I also remember thinking of one of my favourite quotes by Rumi that says “There is a community of the spirit. Join it, and feel the delight of walking in the noisy street and being the noise.” It felt empowering to be a part of this community; marching in solidarity and knowing that the same thing was happening in countries all over the world on the same day-there were even a handful of scientists in Antarctica who held their own march!

My favourite part was reading all the signs people had made. My friend Tam had even held a sign making party at her store. This was one of the signs I recognized from her photos of the event:

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The Vancouver Aquarium group had these very cool jelly fish umbrellas they were carrying:

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When we got to Science world, my friend Julie found me in the crowd and we hung out listening to the speakers and entertainers for a bit before I had to head home to bed. Here’s a shot of her awesome socks:

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I am glad I went and would do it again in a heartbeat. (Though preferably not while feeling like death warmed over!)

16
May 2017
POSTED BY Lelainia Lloyd
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Thoughts on my recent diplomatic work in Jordan

Women's initiative event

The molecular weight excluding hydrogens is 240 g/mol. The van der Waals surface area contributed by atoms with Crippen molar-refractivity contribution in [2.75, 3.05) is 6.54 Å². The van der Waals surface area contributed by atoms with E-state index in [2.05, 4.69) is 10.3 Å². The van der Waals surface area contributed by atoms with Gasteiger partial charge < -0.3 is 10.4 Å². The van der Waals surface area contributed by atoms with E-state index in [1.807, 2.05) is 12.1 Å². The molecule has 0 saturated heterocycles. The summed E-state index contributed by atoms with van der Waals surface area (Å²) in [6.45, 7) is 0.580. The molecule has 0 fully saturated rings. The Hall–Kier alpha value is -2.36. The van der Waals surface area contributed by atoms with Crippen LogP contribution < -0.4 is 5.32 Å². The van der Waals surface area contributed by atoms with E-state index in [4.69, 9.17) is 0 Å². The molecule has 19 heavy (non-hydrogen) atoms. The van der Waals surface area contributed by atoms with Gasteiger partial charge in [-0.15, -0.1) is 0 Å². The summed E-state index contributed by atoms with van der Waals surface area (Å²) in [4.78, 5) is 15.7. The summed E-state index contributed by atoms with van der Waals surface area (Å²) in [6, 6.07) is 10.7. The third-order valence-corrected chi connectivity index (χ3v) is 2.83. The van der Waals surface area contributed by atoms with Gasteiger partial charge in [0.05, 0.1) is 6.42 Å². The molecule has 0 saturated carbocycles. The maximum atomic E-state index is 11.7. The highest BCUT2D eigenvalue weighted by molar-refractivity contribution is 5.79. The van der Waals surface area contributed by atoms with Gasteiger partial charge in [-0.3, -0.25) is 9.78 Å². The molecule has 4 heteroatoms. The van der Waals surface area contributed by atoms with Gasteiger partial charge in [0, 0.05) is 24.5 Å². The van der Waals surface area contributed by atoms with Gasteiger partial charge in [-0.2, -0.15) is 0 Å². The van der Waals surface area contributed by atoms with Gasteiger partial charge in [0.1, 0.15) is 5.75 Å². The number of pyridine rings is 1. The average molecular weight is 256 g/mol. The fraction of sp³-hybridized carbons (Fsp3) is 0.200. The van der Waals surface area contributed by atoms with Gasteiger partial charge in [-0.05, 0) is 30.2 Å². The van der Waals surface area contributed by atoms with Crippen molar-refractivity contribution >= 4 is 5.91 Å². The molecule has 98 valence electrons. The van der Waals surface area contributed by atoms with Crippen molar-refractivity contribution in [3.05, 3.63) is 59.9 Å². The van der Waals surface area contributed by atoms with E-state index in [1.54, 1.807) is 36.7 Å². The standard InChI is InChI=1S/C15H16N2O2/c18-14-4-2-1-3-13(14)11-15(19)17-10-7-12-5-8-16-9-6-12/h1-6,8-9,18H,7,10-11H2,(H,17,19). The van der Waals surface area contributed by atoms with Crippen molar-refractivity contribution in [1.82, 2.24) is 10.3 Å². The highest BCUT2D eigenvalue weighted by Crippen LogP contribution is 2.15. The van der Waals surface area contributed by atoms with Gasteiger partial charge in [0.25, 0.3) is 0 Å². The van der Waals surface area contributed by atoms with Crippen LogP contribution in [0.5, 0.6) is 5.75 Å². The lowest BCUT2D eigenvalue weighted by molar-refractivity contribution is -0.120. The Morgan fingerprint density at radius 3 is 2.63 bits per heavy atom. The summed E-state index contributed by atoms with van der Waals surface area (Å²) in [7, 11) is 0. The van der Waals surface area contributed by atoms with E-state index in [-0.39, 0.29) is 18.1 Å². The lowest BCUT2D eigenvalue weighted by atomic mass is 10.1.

Showing Jordanian women how to make buttermilk biscuits

I just returned from a culinary diplomacy tour hosted by the U.S. Embassy Jordan in Amman. It was my first time to the Middle East, and I thoroughly enjoyed it in spite of the turmoil happening in neighboring Syria. The people I met in Jordan were friendly and hospitable, the food fantastic, and the overall experience memorable. I ate the national dish of Jordan, mansaf, which consists of braised lamb shank, rice, and a fermented goat milk sauce. I ate falafel, shawarma, kibbeh, kofta, kebabs, hummus, labneh, tabbouleh, and tomatoes stewed in amazing olive oil called galayet. Perhaps two of the most memorable things I tasted were eggplant and kanafeh. The eggplants were often grilled or roasted and tasted superb—never before had I loved eggplant as much as in Jordan. They would be mashed into yogurt or tahini and made into a dip called moutabel. Kanafeh is an Arabic dessert consisting of melty cheese topped with crispy vermicelli-like pastry, doused in rose syrup, and garnished with pistachios. I loved it, and I’m not even a sweets person.